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RIOTS: THEODORAKIS REACTS IN "TA NEA"





The gratuitous violence in the streets of Athens inspired Mikis Theodorakis to write the following text, which appeared in TA NEA on 18th December 2008.



THE "FUZZ"


During national, social and ideological struggles, hate is inevitable, it bursts out spontaneously. It should at least be channelled in the right direction.

I observe today that the students’ hatred is heading down a one-way street with the police at its end and I believe this is preventing them from seeking out the real conditions in which they have been put in the situation they are in today, at school and in society. They should instead be discovering the true causes, revealing the real guilty parties and the genuine reasons for everything that’s going on around them and around us all, for everything that is happening to our country and humanity in general. It thus appears as if certain people had put blinkers on them, in order to direct their anger towards a group of our fellow-citizens, the police, who, when they do not function correctly, are merely pawns of the System. And of course it is the System that is responsible for education and everything concerning the functioning of society, the State and its services.

And I would like to mention the example of the generation of “1-1-4”, whose declared objective for education was 15% of the State budget; this means young people of that time had seen that the main cause of the disastrous situation of our education system was an economic one.

From that point on, despite the completely fascist mindset of the Greek police and the fact that the instances of violence, compared with today, were a thousand times more numerous, with more serious consequences (the hospitals were full of young people who’d been victims of police violence), the young avant-garde of that time, essentially students, had a clear, global vision of things and saw through to the heart of the matter. Thus with “1-1-4”, they set themselves as their first duty the defence of the Constitution, meaning the defence of freedom, democracy and individual rights. They struck at the heart of reactionary power (throne, police state, American influence). They fought for Cyprus and struggled in vast numbers for peace. They had their eyes on horizons open to everything that was going on, even outside the country. They were complete, free beings, despite the existence at that time, like today, of malign “centres” who attempted to put brakes on their anger and direct it into a single channel serving their own aims. In a word: to disorientate them, as is happening today.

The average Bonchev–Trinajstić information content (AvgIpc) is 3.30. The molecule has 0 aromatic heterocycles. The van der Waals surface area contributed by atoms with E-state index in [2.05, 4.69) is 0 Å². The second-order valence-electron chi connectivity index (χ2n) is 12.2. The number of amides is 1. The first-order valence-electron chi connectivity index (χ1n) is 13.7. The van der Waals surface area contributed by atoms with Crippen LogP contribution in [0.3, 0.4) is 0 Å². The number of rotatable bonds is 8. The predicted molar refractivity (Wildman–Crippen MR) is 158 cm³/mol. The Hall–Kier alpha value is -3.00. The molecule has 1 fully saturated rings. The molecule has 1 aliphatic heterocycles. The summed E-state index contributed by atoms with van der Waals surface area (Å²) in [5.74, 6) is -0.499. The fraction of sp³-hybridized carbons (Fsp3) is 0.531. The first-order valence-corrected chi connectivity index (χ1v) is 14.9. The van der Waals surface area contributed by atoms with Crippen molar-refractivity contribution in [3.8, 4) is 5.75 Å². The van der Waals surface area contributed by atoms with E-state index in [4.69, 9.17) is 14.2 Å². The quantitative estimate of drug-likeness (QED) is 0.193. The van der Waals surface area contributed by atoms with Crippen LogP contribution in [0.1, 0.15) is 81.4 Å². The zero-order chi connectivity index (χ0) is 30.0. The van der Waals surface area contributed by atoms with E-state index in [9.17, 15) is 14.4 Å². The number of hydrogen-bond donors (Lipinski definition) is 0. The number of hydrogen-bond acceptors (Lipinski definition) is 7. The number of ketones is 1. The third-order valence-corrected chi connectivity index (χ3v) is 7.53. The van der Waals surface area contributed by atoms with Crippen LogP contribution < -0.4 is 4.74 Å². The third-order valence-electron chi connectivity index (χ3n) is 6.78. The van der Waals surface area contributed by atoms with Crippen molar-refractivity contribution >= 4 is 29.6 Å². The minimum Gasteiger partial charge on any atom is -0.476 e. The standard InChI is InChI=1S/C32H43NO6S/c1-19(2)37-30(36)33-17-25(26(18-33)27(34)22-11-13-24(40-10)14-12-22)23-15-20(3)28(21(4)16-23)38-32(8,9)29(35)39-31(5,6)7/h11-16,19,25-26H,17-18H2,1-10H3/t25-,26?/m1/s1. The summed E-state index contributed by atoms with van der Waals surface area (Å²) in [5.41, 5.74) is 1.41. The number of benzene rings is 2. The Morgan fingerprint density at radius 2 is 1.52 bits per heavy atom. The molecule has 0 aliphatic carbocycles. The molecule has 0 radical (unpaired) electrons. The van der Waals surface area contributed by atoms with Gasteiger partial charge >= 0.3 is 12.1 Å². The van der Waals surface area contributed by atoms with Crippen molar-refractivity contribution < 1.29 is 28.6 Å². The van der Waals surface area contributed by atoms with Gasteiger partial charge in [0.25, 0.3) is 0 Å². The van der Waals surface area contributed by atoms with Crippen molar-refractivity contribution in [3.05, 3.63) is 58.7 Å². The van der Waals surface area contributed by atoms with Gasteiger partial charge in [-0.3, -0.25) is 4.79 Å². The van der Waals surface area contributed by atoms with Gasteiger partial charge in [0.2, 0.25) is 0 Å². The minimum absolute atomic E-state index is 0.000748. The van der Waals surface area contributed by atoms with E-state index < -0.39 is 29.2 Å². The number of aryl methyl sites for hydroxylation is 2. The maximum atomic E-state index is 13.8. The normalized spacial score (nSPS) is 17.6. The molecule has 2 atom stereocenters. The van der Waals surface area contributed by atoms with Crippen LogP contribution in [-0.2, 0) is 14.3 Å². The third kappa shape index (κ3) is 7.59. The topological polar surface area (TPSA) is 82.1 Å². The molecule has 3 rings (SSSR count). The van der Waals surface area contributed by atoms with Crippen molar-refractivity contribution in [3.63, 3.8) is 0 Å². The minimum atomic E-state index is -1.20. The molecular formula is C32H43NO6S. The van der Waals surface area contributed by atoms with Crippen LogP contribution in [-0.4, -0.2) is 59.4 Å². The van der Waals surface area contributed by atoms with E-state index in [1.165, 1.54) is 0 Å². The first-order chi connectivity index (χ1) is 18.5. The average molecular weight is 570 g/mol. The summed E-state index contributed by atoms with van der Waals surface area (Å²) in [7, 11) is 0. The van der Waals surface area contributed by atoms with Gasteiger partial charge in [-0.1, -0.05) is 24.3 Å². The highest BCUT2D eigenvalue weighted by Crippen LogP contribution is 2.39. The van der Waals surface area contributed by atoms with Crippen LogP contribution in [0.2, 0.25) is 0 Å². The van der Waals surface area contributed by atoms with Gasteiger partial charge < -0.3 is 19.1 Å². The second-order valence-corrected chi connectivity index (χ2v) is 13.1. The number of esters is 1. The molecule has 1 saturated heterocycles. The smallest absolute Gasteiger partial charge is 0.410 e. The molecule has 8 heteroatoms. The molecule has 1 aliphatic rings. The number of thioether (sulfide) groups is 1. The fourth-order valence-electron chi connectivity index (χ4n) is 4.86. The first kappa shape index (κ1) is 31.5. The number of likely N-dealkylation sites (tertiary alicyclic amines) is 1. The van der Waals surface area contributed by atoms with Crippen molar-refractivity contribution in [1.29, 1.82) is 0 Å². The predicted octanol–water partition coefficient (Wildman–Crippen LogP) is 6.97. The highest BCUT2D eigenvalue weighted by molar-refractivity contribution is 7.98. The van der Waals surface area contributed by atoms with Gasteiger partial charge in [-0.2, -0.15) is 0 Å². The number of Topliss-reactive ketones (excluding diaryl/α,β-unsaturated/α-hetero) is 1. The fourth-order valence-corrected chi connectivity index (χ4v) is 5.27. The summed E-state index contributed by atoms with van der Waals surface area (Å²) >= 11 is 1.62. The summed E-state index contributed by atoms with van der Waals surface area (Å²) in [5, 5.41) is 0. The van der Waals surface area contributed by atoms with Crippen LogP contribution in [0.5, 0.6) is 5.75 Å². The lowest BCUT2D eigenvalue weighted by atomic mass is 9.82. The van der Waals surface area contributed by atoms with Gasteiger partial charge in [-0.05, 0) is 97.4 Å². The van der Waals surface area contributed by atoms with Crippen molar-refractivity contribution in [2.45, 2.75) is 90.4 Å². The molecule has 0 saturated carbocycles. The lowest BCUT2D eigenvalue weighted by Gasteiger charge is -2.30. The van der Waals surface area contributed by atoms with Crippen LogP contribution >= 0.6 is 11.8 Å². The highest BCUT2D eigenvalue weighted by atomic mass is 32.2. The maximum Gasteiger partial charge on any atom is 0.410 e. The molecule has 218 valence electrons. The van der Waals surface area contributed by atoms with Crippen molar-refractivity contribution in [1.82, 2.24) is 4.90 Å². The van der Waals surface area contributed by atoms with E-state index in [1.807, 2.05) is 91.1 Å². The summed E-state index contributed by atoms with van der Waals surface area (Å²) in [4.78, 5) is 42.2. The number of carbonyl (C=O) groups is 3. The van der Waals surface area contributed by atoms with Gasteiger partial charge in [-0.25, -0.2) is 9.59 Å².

And to go back a little further: we, the youth of the National Resistance and the Civil War, were facing gendarmes and police armed with weapons that vomited collective death. And yet, we still had the strength of heart and mind to see that in some cases, those who today are contemptuously referred to as “the fuzz” were children as we were, driven by the storm of events to commit actions they had no wish to commit. We did not make generalisations. On the contrary, we were still able to see, even in the most critical situations, that they were not all alike and that the real guilty party was those in power who had succeeded in turning brother against brother, caught up in their nets steeped in blood and hatred. And some still had the strength before being murdered to cry out to the firing squad: “Brothers, we are dying for your happiness as well!”